Category Archives: Description of dances

Penington’s Rant

Penington’s Rant was published in London by John Johnson around 1748 and by Samuel and Charles Thompson in their Two Hundred Country Dances Vol. 1, published in 1758 (or, according to the Tune Archive, published in 1757). It was likely published in Thompson’s Twenty Four Country Dances for 1751 or 1752,  We have not found any written record of this dance in the colonies, but it is likely that it was enjoyed on both sides of the Atlantic! Continue reading

Portsmouth Harbour

Portsmouth Harbour is a lovely dance and tune that was first published in London in Twenty Four Country Dances for the Year 1772  by Charles and Samuel Thompson, and was also included in Thompson’s compleat collection of 200 favorite country dances: perform’d at court [,] Bath [,] Tunbridge & all public assemblies with proper figures or directions to each tune: set for the violin [,] German flute & hautboy. Vollm. 3] circa 1775.  The annual Thompson volumes appear to have come out in the fall of the  year previous to the year mentioned (in this case, 1771) and, as American dancers seem to have really enjoyed learning new dances, were shipped over to America within months.

Portsmouth Harbour is the earliest longways set dance we have yet uncovered that includes the allemande figure. Continue reading

The Convention (cotillion)

The Convention is  found in John Griffiths’ publication Collection of the Newest Cotillions and Country Dances Principally Composed by John Griffiths, Dancing Master. To Which is Added Instances of Ill Manners, to be carefully avoided by Youth of both sexes, Northampton, Massachusetts, 1794. *

The Convention is a cotillion.  Cotillions were danced by an even number of couples, usually by four couples standing in a square set.     Continue reading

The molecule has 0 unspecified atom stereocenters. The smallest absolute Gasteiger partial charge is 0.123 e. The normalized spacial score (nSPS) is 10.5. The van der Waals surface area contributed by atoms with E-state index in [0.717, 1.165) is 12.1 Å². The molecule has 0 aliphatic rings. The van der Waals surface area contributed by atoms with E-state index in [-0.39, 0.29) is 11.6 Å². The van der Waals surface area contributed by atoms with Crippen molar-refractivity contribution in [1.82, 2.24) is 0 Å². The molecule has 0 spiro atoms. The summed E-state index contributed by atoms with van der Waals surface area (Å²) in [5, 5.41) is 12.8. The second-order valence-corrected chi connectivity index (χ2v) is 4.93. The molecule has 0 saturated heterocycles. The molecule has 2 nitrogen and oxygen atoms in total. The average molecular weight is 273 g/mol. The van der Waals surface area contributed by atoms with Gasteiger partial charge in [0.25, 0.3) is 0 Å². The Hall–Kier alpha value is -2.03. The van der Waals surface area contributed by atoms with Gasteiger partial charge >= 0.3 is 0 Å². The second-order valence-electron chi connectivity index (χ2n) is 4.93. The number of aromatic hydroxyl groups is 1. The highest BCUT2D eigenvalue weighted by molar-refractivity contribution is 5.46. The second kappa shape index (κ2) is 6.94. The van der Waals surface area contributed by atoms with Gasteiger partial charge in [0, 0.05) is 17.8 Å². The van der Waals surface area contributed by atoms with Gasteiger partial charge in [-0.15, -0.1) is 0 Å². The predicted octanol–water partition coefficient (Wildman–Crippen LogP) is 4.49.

Soldier’s Joy

This triple-minor dance has the first and third couples moving around the second couple. This dance keeps most of the dancers moving most of the time, and is fun both to dance and to watch.

There are many surviving eighteenth century texts, from both England and America, that contain versions of dances to this tune.  Our reconstruction is based on versions from four sources.

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Ashley’s Ride

The earliest known version of the dance Ashley’s Ride in North America is found in a manuscript by Nancy Shepley of Pepperell, Massachusetts, circa 1794.  This is a hand-written manuscript of over 50 dances (dance figures are included, but no tune).  Nancy Shepley’s  manuscript was sent to us courtesy, American Antiquarian Society.  Thank you to them for their support!

There is, as well, a copy of a dance called “Ashley’s Ride” in a book entitled Twenty Four Country Dances for the year 1790. With proper tunes and directions to each dance, etc. by W. Campbell, published in London in 1789 or 1790.  The dance figures in Campbell are quite different from the figures in the Shepley manuscript, but it is interesting that the tune apparently was first introduced in England and moved to New England after the American Revolution. Continue reading